No associated benign tumors or physical abnormalities are presently known to be associated with pathogenic variants in BRCA1 or BRCA2.

Phenotype Correlations by Gene

Ovarian cancer and primary papillary serous carcinoma of the peritoneum are considerably more common and tend to develop at an earlier age in women with a germline BRCA1 pathogenic variant as compared to women with a germline BRCA2 pathogenic variant [Casey et al 2005, Yates et al 2011]. However, those with BRCA2 pathogenic variants tend to be at greater risk for male breast cancer, prostate cancer, pancreatic cancer, and melanoma.

Genotype-Phenotype Correlations

Some genotype-phenotype correlations have been identified in families with BRCA1 and BRCA2 pathogenic variants. Such correlations are not currently used in individual risk assessment and management, but may be in future with appropriate validation.

Families with protein-truncating BRCA1 pathogenic variants from the Breast Cancer Linkage Consortium reported breast cancer risk to be lower with pathogenic variants in the central region of the gene (nucleotides 2,401-4,190) compared with surrounding regions. Furthermore, ovarian cancer risk was associated with a lower risk with pathogenic variants 3’ to nucleotide 4,191 [Thompson et al 2001].

Studies in the Ashkenazi Jewish population have also found higher rates of ovarian cancer in individuals with the c.68_69delAG (BIC: 185delAG) pathogenic variant, in the 5’ end of BRCA1, as compared to individuals with the c.5266dupC (BIC: 5382insC) pathogenic variant, which is in the 3’ end of the gene [Lubinski et al 2004]. However, c.5266dupC pathogenic variants appear to confer a higher risk for breast cancer, including bilateral breast cancer, and both breast and ovarian cancer in the same individual when compared to both c.68_69delAG (BIC: 185delAG) in BRCA1 and c.5946delT (BIC: 6174delT) in BRCA2 [Satagopan et al 2002, Lubinski et al 2004].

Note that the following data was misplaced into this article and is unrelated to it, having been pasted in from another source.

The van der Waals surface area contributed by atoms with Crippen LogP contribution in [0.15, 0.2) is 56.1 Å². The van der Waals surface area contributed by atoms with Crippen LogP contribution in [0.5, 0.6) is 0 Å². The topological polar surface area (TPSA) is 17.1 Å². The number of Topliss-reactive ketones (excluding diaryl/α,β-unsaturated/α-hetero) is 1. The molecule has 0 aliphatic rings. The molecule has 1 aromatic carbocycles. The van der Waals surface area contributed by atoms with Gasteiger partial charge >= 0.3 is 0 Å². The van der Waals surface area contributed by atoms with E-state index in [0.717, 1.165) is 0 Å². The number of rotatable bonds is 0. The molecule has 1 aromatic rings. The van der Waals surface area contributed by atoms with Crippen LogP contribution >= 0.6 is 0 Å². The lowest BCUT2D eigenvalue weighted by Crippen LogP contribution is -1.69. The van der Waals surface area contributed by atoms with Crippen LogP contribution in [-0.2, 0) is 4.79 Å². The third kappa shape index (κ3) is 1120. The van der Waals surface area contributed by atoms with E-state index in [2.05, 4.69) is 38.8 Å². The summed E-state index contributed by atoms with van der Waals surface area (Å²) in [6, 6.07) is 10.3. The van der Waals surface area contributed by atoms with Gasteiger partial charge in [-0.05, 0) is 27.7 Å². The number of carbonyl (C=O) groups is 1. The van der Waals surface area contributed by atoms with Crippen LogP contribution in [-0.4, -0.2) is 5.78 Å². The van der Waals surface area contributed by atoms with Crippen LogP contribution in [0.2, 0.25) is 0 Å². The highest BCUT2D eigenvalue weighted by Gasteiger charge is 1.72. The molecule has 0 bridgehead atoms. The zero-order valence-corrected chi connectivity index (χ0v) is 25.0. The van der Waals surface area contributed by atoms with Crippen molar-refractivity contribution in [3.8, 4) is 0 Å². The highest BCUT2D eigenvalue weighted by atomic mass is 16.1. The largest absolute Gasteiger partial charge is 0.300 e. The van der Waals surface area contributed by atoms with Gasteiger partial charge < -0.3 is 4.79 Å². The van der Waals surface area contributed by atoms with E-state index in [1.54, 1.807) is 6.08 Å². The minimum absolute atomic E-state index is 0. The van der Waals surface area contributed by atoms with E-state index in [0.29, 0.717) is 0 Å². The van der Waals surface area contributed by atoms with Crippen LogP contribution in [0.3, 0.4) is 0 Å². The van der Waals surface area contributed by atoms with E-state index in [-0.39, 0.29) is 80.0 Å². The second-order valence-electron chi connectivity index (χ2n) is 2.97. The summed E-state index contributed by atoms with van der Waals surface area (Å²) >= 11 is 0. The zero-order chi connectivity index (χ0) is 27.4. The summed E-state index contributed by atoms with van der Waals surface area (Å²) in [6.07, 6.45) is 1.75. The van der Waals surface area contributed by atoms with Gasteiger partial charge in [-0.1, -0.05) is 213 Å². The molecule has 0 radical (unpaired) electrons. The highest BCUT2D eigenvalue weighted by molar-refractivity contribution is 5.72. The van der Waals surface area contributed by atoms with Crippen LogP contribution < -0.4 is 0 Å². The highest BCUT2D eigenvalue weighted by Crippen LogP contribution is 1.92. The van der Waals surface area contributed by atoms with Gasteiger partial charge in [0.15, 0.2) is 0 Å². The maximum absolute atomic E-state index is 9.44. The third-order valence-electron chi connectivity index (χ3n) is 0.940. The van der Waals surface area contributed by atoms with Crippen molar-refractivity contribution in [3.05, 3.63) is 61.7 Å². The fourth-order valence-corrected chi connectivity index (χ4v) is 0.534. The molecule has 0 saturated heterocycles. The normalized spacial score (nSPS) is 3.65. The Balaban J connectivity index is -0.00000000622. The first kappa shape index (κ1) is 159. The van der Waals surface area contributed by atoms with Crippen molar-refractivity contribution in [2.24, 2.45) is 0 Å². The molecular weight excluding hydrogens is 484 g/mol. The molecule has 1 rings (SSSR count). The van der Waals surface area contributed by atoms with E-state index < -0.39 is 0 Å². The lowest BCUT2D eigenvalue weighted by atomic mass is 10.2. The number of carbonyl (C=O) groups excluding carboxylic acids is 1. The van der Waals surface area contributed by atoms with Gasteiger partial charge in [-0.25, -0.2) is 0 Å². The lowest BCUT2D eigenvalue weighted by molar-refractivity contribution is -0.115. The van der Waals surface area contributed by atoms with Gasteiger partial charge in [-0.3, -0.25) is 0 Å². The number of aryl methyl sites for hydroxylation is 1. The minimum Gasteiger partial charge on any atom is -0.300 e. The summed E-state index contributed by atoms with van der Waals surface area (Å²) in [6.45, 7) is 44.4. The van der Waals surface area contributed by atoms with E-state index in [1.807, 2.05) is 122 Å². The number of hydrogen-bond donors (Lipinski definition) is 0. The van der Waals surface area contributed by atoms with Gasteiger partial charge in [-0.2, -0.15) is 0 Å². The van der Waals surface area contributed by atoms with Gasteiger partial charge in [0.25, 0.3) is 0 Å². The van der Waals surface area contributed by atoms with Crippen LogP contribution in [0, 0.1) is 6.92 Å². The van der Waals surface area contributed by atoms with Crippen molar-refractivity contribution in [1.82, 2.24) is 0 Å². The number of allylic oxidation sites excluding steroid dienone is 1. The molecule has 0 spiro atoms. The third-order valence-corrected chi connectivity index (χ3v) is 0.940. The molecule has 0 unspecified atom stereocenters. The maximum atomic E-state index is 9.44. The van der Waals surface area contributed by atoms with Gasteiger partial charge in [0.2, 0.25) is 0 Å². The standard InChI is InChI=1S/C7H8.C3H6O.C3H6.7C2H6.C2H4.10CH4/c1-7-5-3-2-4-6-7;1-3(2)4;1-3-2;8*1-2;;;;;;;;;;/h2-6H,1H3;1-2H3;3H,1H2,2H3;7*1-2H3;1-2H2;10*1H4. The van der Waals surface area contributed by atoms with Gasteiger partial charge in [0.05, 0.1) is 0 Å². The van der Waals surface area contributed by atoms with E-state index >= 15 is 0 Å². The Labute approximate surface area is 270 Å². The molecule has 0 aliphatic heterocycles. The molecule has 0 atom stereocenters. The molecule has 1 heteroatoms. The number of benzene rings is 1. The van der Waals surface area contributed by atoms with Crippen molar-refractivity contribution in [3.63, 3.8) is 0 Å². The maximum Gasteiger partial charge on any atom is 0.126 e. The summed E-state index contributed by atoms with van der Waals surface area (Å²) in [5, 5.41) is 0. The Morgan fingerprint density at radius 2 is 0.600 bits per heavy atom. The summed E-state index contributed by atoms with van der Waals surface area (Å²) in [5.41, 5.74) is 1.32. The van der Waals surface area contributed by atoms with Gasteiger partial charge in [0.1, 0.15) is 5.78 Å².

An ovarian cancer cluster region (OCCR) in or near exon 11 in both BRCA1 and BRCA2 has been identified [Rebbeck et al 2015]. Pathogenic variants within the OCCR have been associated with a higher ratio of ovarian to breast cancer than is seen in families with a pathogenic variant elsewhere in the genes.

In BRCA1 and BRCA2, multiple breast cancer cluster regions (BCCR) have been observed and are associated with relatively elevated breast cancer risk and lower ovarian cancer risk [Rebbeck et al 2015].

Penetrance (Cancer Risk)

Female breast and ovarian cancers remain the most common cancers associated with BRCA1/2 pathogenic variants. Females with BRCA1/2 pathogenic variants have up to an 87% risk of developing an associated cancer, while males have up to a 20% risk.

Prevalence

BRCA1- and BRCA2-associated hereditary breast and ovarian cancer (HBOC) is the most common form of hereditary breast and ovarian cancer and occurs in all ethnic and racial populations. The prevalence of BRCA1/2 pathogenic variants in the general population (excluding Ashkenazim) is estimated at 1:400 to 1:500 [Anglian Breast Cancer Study Group 2000, Whittemore et al 2004b].